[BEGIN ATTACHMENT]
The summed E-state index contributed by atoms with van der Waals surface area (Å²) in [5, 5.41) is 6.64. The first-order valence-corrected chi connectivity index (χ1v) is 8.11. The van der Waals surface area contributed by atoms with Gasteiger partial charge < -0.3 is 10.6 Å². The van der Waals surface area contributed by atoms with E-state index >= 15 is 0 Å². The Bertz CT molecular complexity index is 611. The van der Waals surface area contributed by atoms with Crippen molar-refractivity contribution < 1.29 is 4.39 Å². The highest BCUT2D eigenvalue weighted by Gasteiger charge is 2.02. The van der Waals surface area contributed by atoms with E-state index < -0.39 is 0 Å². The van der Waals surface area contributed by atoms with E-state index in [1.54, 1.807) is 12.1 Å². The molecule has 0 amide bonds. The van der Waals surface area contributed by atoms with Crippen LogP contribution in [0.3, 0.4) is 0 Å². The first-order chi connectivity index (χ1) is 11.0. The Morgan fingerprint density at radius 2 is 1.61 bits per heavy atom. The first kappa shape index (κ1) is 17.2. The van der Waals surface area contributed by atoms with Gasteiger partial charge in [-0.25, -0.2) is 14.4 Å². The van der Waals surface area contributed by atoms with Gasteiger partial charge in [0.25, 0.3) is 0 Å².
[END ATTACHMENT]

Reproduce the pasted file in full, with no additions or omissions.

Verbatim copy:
The summed E-state index contributed by atoms with van der Waals surface area (Å²) in [5, 5.41) is 6.64. The first-order valence-corrected chi connectivity index (χ1v) is 8.11. The van der Waals surface area contributed by atoms with Gasteiger partial charge < -0.3 is 10.6 Å². The van der Waals surface area contributed by atoms with E-state index >= 15 is 0 Å². The Bertz CT molecular complexity index is 611. The van der Waals surface area contributed by atoms with Crippen molar-refractivity contribution < 1.29 is 4.39 Å². The highest BCUT2D eigenvalue weighted by Gasteiger charge is 2.02. The van der Waals surface area contributed by atoms with E-state index < -0.39 is 0 Å². The van der Waals surface area contributed by atoms with E-state index in [1.54, 1.807) is 12.1 Å². The molecule has 0 amide bonds. The van der Waals surface area contributed by atoms with Crippen LogP contribution in [0.3, 0.4) is 0 Å². The first-order chi connectivity index (χ1) is 11.0. The Morgan fingerprint density at radius 2 is 1.61 bits per heavy atom. The first kappa shape index (κ1) is 17.2. The van der Waals surface area contributed by atoms with Gasteiger partial charge in [-0.25, -0.2) is 14.4 Å². The van der Waals surface area contributed by atoms with Gasteiger partial charge in [0.25, 0.3) is 0 Å².